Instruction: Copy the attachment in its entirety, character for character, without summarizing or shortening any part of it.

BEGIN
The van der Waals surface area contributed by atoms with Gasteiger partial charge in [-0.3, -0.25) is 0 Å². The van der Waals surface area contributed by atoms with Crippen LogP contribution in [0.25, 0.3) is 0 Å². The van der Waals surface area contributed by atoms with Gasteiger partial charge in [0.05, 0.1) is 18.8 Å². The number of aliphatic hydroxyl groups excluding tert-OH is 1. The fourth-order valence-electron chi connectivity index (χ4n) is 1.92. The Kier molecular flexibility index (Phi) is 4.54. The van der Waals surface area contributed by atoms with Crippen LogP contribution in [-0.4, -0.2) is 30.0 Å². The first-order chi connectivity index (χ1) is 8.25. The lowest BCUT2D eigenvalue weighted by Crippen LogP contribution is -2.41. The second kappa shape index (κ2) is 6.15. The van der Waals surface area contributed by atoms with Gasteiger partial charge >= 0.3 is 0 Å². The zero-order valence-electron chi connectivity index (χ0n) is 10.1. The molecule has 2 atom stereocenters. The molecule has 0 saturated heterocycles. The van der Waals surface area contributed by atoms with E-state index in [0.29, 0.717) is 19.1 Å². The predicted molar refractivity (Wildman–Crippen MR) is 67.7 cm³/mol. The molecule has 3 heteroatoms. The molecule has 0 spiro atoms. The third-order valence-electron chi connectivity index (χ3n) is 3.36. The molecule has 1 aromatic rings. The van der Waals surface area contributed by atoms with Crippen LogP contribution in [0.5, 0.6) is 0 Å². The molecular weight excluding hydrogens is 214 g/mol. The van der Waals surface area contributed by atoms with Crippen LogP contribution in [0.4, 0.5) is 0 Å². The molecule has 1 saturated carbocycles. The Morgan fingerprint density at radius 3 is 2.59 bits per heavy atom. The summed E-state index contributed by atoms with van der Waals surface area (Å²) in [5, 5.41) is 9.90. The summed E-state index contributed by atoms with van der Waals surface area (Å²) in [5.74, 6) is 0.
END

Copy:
The van der Waals surface area contributed by atoms with Gasteiger partial charge in [-0.3, -0.25) is 0 Å². The van der Waals surface area contributed by atoms with Crippen LogP contribution in [0.25, 0.3) is 0 Å². The van der Waals surface area contributed by atoms with Gasteiger partial charge in [0.05, 0.1) is 18.8 Å². The number of aliphatic hydroxyl groups excluding tert-OH is 1. The fourth-order valence-electron chi connectivity index (χ4n) is 1.92. The Kier molecular flexibility index (Phi) is 4.54. The van der Waals surface area contributed by atoms with Crippen LogP contribution in [-0.4, -0.2) is 30.0 Å². The first-order chi connectivity index (χ1) is 8.25. The lowest BCUT2D eigenvalue weighted by Crippen LogP contribution is -2.41. The second kappa shape index (κ2) is 6.15. The van der Waals surface area contributed by atoms with Gasteiger partial charge >= 0.3 is 0 Å². The zero-order valence-electron chi connectivity index (χ0n) is 10.1. The molecule has 2 atom stereocenters. The molecule has 0 saturated heterocycles. The van der Waals surface area contributed by atoms with E-state index in [0.29, 0.717) is 19.1 Å². The predicted molar refractivity (Wildman–Crippen MR) is 67.7 cm³/mol. The molecule has 3 heteroatoms. The molecule has 0 spiro atoms. The third-order valence-electron chi connectivity index (χ3n) is 3.36. The molecule has 1 aromatic rings. The van der Waals surface area contributed by atoms with Crippen LogP contribution in [0.5, 0.6) is 0 Å². The molecular weight excluding hydrogens is 214 g/mol. The van der Waals surface area contributed by atoms with Crippen LogP contribution in [0.4, 0.5) is 0 Å². The molecule has 1 saturated carbocycles. The Morgan fingerprint density at radius 3 is 2.59 bits per heavy atom. The summed E-state index contributed by atoms with van der Waals surface area (Å²) in [5, 5.41) is 9.90. The summed E-state index contributed by atoms with van der Waals surface area (Å²) in [5.74, 6) is 0.